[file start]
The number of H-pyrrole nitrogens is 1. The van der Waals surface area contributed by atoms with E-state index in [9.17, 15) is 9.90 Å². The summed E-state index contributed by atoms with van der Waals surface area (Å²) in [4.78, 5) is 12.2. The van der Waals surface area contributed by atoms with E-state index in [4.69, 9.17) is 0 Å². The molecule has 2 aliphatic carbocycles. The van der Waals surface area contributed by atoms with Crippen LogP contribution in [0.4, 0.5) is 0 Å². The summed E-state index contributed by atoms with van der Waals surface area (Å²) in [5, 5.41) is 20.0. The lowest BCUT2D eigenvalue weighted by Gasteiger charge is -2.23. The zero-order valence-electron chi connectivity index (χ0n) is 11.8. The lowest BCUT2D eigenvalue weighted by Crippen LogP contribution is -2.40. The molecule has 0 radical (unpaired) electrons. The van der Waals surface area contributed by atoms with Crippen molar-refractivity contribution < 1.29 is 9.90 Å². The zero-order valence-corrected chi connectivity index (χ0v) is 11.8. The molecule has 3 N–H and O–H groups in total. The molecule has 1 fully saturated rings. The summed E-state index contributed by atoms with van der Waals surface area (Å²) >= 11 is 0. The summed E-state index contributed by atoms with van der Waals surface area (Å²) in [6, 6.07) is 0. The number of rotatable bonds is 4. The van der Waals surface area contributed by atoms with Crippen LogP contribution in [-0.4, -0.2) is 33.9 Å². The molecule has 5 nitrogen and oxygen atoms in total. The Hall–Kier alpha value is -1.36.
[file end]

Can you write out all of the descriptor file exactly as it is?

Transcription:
The number of H-pyrrole nitrogens is 1. The van der Waals surface area contributed by atoms with E-state index in [9.17, 15) is 9.90 Å². The summed E-state index contributed by atoms with van der Waals surface area (Å²) in [4.78, 5) is 12.2. The van der Waals surface area contributed by atoms with E-state index in [4.69, 9.17) is 0 Å². The molecule has 2 aliphatic carbocycles. The van der Waals surface area contributed by atoms with Crippen LogP contribution in [0.4, 0.5) is 0 Å². The summed E-state index contributed by atoms with van der Waals surface area (Å²) in [5, 5.41) is 20.0. The lowest BCUT2D eigenvalue weighted by Gasteiger charge is -2.23. The zero-order valence-electron chi connectivity index (χ0n) is 11.8. The lowest BCUT2D eigenvalue weighted by Crippen LogP contribution is -2.40. The molecule has 0 radical (unpaired) electrons. The van der Waals surface area contributed by atoms with Crippen molar-refractivity contribution < 1.29 is 9.90 Å². The zero-order valence-corrected chi connectivity index (χ0v) is 11.8. The molecule has 3 N–H and O–H groups in total. The molecule has 1 fully saturated rings. The summed E-state index contributed by atoms with van der Waals surface area (Å²) >= 11 is 0. The summed E-state index contributed by atoms with van der Waals surface area (Å²) in [6, 6.07) is 0. The number of rotatable bonds is 4. The van der Waals surface area contributed by atoms with Crippen LogP contribution in [-0.4, -0.2) is 33.9 Å². The molecule has 5 nitrogen and oxygen atoms in total. The Hall–Kier alpha value is -1.36.